Copyright | (c) 2020 Emily Pillmore |
---|---|

License | BSD-style |

Maintainer | Emily Pillmore <emilypi@cohomolo.gy>, Reed Mullanix <reedmullanix@gmail.com> |

Stability | stable |

Portability | non-portable |

Safe Haskell | Safe |

Language | Haskell2010 |

This module contains definitions for `Group`

and `AbelianGroup`

,
along with the relevant combinators.

## Synopsis

- class Monoid a => Group a where
- (><) :: Group a => a -> a -> a
- conjugate :: Group a => a -> a -> a
- unconjugate :: Group a => a -> a -> a
- pattern Conjugate :: Group a => (a, a) -> (a, a)
- data Order
- pattern Infinitary :: (Eq g, Group g) => g
- pattern Finitary :: (Eq g, Group g) => Natural -> g
- order :: (Eq g, Group g) => g -> Order
- data Abelianizer a
- abelianize :: (Eq g, Group g) => g -> g -> Abelianizer g
- commutate :: Group g => g -> g -> g
- pattern Abelianized :: (Eq g, Group g) => g -> (g, g)
- pattern Quotiented :: (Eq g, Group g) => (g, g)
- class Group a => AbelianGroup a

# Groups

class Monoid a => Group a where Source #

The typeclass of groups (types with an associative binary operation that
has an identity, and all inverses, i.e. a `Monoid`

with all inverses),
representing the structural symmetries of a mathematical object.

Instances should satisfy the following:

- Right identity
`x`

`<>`

`mempty`

= x- Left identity
`mempty`

`<>`

x = x- Associativity
`x`

`<>`

(y`<>`

z) = (x`<>`

y)`<>`

z- Concatenation
`mconcat`

=`foldr`

(`<>`

)`mempty`

- Right inverses
`x`

`<>`

`invert`

x =`mempty`

- Left inverses
`invert`

x`<>`

x =`mempty`

Some types can be viewed as a group in more than one way,
e.g. both addition and multiplication on numbers.
In such cases we often define `newtype`

s and make those instances
of `Group`

, e.g. `Sum`

and `Product`

.
Often in practice such differences between addition and
multiplication-like operations matter (e.g. when defining rings), and
so, classes "additive" (the underlying operation is addition-like) and
"multiplicative" group classes are provided in vis `AdditiveGroup`

and
`MultiplicativeGroup`

.

Categorically, `Group`

s may be viewed single-object groupoids.

#### Instances

# Group combinators

(><) :: Group a => a -> a -> a infixr 6 Source #

Apply `(`

, commuting its arguments. When the group is abelian,
`<>`

)`a <> b`

is identically `b <> a`

.

## Conjugation

conjugate :: Group a => a -> a -> a Source #

Conjugate an element of a group by another element. When the group is abelian, conjugation is the identity.

Symbolically, this is \( (g,a) \mapsto gag^{-1} \).

**Examples**:

`>>>`

`let x = Sum (3 :: Int)`

`>>>`

Sum {getSum = 3}`conjugate x x`

`>>>`

`let x = All True`

`>>>`

All {getAll = False}`conjugate (All False) x`

unconjugate :: Group a => a -> a -> a Source #

Apply an inverse conjugate to a conjugated element.

unconjugate . conjugate = id conjugate . unconjugate = id

**Examples**:

`>>>`

`let x = Sum (3 :: Int)`

`>>>`

Sum {getSum = 3}`unconjugate x (conjugate x x)`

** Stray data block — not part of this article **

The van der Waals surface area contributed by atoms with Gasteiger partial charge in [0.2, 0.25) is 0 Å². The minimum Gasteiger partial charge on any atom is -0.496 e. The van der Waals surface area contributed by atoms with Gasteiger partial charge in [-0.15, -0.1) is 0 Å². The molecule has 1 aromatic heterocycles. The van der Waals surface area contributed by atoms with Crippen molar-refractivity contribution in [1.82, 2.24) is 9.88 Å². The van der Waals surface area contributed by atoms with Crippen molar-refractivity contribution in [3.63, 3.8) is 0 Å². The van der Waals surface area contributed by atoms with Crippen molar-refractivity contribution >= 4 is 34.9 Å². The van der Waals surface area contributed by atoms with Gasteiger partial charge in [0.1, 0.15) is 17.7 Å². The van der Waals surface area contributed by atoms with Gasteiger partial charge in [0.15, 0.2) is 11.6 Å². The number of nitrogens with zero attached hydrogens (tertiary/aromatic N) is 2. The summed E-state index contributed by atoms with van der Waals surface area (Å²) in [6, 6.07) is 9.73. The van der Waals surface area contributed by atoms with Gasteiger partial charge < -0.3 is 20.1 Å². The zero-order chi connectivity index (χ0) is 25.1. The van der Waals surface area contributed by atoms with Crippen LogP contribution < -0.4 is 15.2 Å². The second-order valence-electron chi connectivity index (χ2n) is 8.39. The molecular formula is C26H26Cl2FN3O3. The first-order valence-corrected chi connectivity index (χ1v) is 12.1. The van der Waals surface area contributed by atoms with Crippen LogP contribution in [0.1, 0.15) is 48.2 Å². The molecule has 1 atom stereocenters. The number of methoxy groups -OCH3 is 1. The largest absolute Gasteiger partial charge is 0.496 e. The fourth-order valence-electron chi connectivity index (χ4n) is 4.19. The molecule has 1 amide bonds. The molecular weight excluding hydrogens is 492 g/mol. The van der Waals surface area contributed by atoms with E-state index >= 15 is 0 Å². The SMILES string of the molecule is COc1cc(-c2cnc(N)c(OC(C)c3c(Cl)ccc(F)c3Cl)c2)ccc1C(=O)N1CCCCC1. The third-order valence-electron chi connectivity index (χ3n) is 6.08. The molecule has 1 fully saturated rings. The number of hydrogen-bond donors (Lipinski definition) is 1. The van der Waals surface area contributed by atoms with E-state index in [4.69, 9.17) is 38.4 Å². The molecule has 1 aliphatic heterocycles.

pattern Conjugate :: Group a => (a, a) -> (a, a) Source #

Bidirectional pattern for conjugation by a group element

**Note:** When the underlying `Group`

is abelian, this
pattern is the identity.

## Order

The order of a group element.

The order of a group element can either be infinite,
as in the case of `All False`

, or finite, as in the
case of `All True`

.

pattern Infinitary :: (Eq g, Group g) => g Source #

Unidirectional pattern synonym for the infinite order of a group element.

pattern Finitary :: (Eq g, Group g) => Natural -> g Source #

Unidirectional pattern synonym for the finite order of a group element.

order :: (Eq g, Group g) => g -> Order Source #

Calculate the exponent of a particular element in a group.

**Warning:** If `order`

expects a `FiniteGroup`

, this is gauranteed
to terminate. However, this is not true of groups in general. This will
spin forever if you give it something like non-zero `Sum Integer`

.

**Examples**:

`>>>`

Finite 255`order @(Sum Word8) 3`

`>>>`

Finite 1`order (Any False)`

`>>>`

Infinite`order (All False)`

## Abelianization

data Abelianizer a Source #

Quotient a pair of group elements by their commutator.

The of the quotient \( G / [G,G] \) forms an abelian group, and `Abelianizer`

forms a functor from the category of groups to the category of Abelian groups.
This functor is left adjoint to the inclusion functor \( Ab \rightarrow Grp \),
forming a monad in \( Grp \).

#### Instances

abelianize :: (Eq g, Group g) => g -> g -> Abelianizer g Source #

Quotient a pair of group elements by their commutator.

Ranging over the entire group, this operation constructs the quotient of the group by its commutator sub-group \( G / [G,G] \).

pattern Abelianized :: (Eq g, Group g) => g -> (g, g) Source #

A unidirectional pattern synonym for elements of a group
modulo commutators which are **not** the identity.

pattern Quotiented :: (Eq g, Group g) => (g, g) Source #

A unidirectional pattern synonym for elements of a group modulo commutators which are the identity.

# Abelian groups

class Group a => AbelianGroup a Source #

Commutative `Group`

s.

Instances of `AbelianGroup`

satisfy the following laws:

- Commutativity
`x <> y = y <> x`